It’s not for you. Great writers don’t always want to be writers. I suppose that sounds strange to those who write for a living. I’ve met a few individuals who fit this category. They were brilliant writers, really good. But that wasn’t their life-ride. They enjoyed writing but also wanted to taste other life pleasures. They tried it, did a good job, and walked away. I have a lot of respect for these people. It’s not something I could do, just walk away from an obvious talent. They could. They had a bigger vision in life. Good for them.

Pain

The pain is too great. I get it. There is nothing simple or easy in a writer’s life. The rewards can be outstanding, no doubt about it. However, the journey is anything but comfortable. In fact, I think you need to be a little nuts to make it your life’s work. Writing can be miserable but also exhilarating. It’s like any other creative process. The ups and downs are extreme. The potential for a reasonable reward is small. The work is downright tough. It’s enough to drive anyone to find another way through life. It’s just too much for some people and they walk away, regardless of their talent. Only the word addict remains.

Art grows. I’ve know a few writers who have moved on to another art form. These people are truly interesting. It seems they can conquer very different arts, each with aplomb. I have no idea how they pull this off. I’m in awe of these people, probably because I have only a single art. I love these artists, the ones who walk away from writing and straight into another art form they easily conquer. Wow! If that’s the reason you walk away from the word, you’ve made a great decision. You are more than a writer, you are an artist. You are my hero.

I suppose there are all kinds of other reasons why these word masters walked away from it all. Back in the early years, I wanted to walk away. I just couldn’t do it. Like many of my writer friends, I had a major word addiction.

I still do, even though I’m old enough to know better.

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17 thoughts on “When Great Writers Vanish

  1. Michael – this post is brilliant and strangely inspirational.

    It’s sort of counter-intuitive advice and it makes me want to keep going despite the fact that many better writers than me have given up.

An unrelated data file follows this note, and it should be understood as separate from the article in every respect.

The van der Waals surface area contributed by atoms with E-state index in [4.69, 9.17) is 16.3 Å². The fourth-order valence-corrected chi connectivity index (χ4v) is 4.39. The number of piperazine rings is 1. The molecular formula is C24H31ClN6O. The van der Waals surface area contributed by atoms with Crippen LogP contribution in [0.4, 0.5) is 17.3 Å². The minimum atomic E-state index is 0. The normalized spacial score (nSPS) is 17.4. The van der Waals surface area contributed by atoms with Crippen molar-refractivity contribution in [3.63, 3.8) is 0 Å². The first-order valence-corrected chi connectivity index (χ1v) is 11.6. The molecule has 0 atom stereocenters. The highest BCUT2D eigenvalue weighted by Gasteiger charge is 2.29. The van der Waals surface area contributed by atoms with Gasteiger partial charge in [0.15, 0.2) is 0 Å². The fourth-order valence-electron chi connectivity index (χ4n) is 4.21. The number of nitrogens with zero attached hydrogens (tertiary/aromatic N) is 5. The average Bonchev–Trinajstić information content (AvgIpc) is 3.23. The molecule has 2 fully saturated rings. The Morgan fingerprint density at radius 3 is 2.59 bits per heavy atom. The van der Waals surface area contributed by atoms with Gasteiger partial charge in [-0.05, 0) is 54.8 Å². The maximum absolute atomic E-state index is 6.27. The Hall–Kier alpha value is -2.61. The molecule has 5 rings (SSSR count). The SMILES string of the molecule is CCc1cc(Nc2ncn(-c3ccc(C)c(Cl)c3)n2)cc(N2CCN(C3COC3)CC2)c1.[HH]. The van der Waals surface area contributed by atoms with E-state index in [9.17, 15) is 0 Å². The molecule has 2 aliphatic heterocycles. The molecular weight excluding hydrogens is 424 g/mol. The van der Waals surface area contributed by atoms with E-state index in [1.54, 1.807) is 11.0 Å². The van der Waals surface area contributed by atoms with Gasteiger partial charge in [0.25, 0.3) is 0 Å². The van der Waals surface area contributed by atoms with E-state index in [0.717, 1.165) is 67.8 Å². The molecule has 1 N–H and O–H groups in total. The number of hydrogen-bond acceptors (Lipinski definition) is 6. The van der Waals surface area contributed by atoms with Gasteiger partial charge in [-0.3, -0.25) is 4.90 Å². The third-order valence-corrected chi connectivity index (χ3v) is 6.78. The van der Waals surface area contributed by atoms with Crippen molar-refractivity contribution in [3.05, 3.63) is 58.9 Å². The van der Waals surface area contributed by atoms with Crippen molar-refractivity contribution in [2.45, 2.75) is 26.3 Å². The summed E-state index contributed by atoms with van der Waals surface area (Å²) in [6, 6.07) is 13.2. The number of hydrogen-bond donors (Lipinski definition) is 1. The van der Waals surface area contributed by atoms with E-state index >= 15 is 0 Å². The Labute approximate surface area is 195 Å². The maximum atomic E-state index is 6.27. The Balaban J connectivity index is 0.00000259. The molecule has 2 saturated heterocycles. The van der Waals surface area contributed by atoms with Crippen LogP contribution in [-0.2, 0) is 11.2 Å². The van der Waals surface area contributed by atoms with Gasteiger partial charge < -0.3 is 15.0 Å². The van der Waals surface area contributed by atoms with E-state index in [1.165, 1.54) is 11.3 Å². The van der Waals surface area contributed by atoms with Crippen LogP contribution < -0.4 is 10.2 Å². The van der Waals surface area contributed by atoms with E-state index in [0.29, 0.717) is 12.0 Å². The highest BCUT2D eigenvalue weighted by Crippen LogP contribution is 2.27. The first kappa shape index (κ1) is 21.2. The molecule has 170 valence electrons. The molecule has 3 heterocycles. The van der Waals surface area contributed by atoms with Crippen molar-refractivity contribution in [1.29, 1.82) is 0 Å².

On the face of it it would seem a depressing list of why writers fail to make an impact or walk away from their art so I have no idea why this piece should resonate so much with me … but I am going to reblog it on my blog in case it does the same with my readers.

  2. True in all professions, and especially the arts, which have no obvious utility. It’s easy to feel like a freeloader, and when you do, you get plenty of reinforcement. Take my word for it.

  3. A wonderful post, Michael πŸ™‚ I wonder if in some ways, self-publishing can answer that need for feedback in the early stages of a writer’s life. I think about my own situation. Very unlikely a traditional publisher would have looked at Disappearing in Plain Sight. I would have had feedback from a few and that’s that. Instead, I was able to get the book out there, learn a ton, get right to work on the next book and meanwhile get a lot of valuable feedback from readers. And now I feel like I couldn’t stop if I wanted to. This post is quite inspirational and I think I’ll re-blog on Disappearing in Plain Sight today. Thanks.

    • Thanks. You probably know that I encourage writers to self-publish and avoid the usual publishing sharks. I’ve written a number of articles about this very subject. I know this sounds strange coming from a traditionally published writer but I believe talent needs to be shared openly and as widely as possible. Anyway, I ramble . . .

  4. I found the advice given very profound. It was talking directly to me. We all think our words are nectar for the Gods and when we are not anointed with positive feedback, we feel like we have been abandoned and start to doubt ourselves. I guess if writing was easy, everyone would do it. Thanks for the post.

  5. I found your thoughts enlightening and encouraging (and a bit sad.) I hope you don’t mind I shared the link on my FB page for my writer friends. Thank you. πŸ™‚